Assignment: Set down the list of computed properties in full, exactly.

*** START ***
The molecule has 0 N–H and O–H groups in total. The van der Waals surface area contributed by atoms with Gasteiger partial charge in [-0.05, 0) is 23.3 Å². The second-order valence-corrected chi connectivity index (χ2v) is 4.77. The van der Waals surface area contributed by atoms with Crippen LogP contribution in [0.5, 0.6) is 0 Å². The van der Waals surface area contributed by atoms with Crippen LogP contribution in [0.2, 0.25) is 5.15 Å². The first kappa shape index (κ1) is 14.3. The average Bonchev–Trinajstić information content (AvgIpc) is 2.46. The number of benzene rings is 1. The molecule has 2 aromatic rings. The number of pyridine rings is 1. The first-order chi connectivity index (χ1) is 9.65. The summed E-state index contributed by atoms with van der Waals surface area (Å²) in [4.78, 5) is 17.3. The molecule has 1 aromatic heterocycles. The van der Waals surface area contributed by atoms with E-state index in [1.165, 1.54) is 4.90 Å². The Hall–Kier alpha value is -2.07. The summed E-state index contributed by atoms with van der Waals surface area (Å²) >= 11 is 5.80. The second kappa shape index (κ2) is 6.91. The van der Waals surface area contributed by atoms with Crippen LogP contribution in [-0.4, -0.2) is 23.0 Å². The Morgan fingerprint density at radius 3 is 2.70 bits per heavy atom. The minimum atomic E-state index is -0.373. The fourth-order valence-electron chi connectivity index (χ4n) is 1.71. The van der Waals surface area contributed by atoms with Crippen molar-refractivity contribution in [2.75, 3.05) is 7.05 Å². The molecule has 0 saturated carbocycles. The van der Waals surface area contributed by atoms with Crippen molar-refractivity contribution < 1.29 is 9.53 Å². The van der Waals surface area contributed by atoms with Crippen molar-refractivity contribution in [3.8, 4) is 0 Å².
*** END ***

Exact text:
The molecule has 0 N–H and O–H groups in total. The van der Waals surface area contributed by atoms with Gasteiger partial charge in [-0.05, 0) is 23.3 Å². The second-order valence-corrected chi connectivity index (χ2v) is 4.77. The van der Waals surface area contributed by atoms with Crippen LogP contribution in [0.5, 0.6) is 0 Å². The van der Waals surface area contributed by atoms with Crippen LogP contribution in [0.2, 0.25) is 5.15 Å². The first kappa shape index (κ1) is 14.3. The average Bonchev–Trinajstić information content (AvgIpc) is 2.46. The number of benzene rings is 1. The molecule has 2 aromatic rings. The number of pyridine rings is 1. The first-order chi connectivity index (χ1) is 9.65. The summed E-state index contributed by atoms with van der Waals surface area (Å²) in [4.78, 5) is 17.3. The molecule has 1 aromatic heterocycles. The van der Waals surface area contributed by atoms with E-state index in [1.165, 1.54) is 4.90 Å². The Hall–Kier alpha value is -2.07. The summed E-state index contributed by atoms with van der Waals surface area (Å²) >= 11 is 5.80. The second kappa shape index (κ2) is 6.91. The van der Waals surface area contributed by atoms with Crippen LogP contribution in [-0.4, -0.2) is 23.0 Å². The Morgan fingerprint density at radius 3 is 2.70 bits per heavy atom. The minimum atomic E-state index is -0.373. The fourth-order valence-electron chi connectivity index (χ4n) is 1.71. The van der Waals surface area contributed by atoms with Crippen molar-refractivity contribution in [2.75, 3.05) is 7.05 Å². The molecule has 0 saturated carbocycles. The van der Waals surface area contributed by atoms with Crippen molar-refractivity contribution < 1.29 is 9.53 Å². The van der Waals surface area contributed by atoms with Crippen molar-refractivity contribution in [3.8, 4) is 0 Å².